Over a dispatch of petitions for the entry of women in Kerala’s Sabarimala temple which does not allow women between the menstruating years of age between 10-50 to enter in the temple premise, will be heard today by the top court.
A five-judge Constitution Bench led by Chief Justice of India Dipak Misra is set to deliver its verdict on the same.
The petition was first filed in August 2006, since then it has seen different combination of judges, flip-flop verdicts.
The Constitution Bench, prior to pronounce its judgement will probe the five questions framed by the top court. This includes whether the restrictions on women based on biological factors is discriminatory and as a result violates Articles 14 (right to equality), 15 (prohibition of discrimination), 17 (untouchability), and cannot be protected by “morality” based on Articles 25 (freedom to practice and propagation of religion), 26 (Freedom to manage religious affairs).
Petitioner Indian Young Lawyer Association, being represented by Ravi Prakash Gupta argued in the court that the bar on entry of women in Sabarimala temple is not the essence of their religious affairs, observing that it is “neither a ritual nor a ceremony associated with Hindu religion”.
The Kerala Government’s stance, which has flip-flopped over the years, declared its support for women entering the temple. Representing the LDF Government, senior advocate Jaideep Gupta submitted that constitutional provisions have to be broadly interpreted. He argued that the State’s right to make laws under Article 25 (2) (b) applies to religious aspects and not just social aspects, reported Bar and Bench. He added that the Sabarimala temple could not be considered a separate religious denomination and therefore could not claim rights as per Article 26.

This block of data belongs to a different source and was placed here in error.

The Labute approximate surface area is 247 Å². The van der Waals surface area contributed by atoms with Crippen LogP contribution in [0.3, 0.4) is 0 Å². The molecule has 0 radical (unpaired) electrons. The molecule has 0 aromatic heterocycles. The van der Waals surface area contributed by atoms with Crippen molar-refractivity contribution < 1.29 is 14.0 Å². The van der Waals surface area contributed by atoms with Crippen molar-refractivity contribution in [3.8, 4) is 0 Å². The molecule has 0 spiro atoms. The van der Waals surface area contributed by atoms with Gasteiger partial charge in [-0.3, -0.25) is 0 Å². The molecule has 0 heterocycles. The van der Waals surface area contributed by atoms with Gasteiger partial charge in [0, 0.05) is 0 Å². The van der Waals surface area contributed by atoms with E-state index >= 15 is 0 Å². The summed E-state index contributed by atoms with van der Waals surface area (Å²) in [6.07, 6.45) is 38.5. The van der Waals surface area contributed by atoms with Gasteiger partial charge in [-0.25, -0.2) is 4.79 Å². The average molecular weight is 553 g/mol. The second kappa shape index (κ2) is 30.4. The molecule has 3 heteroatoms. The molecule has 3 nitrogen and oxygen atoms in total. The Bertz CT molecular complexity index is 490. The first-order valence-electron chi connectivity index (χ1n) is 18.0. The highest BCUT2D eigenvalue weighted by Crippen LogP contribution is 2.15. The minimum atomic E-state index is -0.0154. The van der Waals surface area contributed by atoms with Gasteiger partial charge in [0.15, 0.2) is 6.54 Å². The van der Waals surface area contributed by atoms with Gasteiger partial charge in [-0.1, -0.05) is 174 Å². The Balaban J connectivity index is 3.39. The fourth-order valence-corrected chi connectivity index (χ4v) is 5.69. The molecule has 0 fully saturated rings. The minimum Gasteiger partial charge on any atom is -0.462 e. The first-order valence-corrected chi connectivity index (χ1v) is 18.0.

Advocate Abhishek Manu Singhvi appeared for the Travancore Devaswom Board, which manages the affairs of the Sabarimala Temple. Pointing to the historical origin of the ban, he argued that the entry of women of menstruating age was antithetical to the celibate nature of the deity.
Appearing for Happy to Bleed, senior advocate Indira Jaising equated the ban on entry of women to Sabarimala temple with the practice of untouchability. “Prohibition of women entry is a form of untouchability. The sole basis of restriction is menstruation of women. To keep away menstruating women is a form of untouchability. Menstruating women are seen as polluted,” she argued before the Constitution Bench.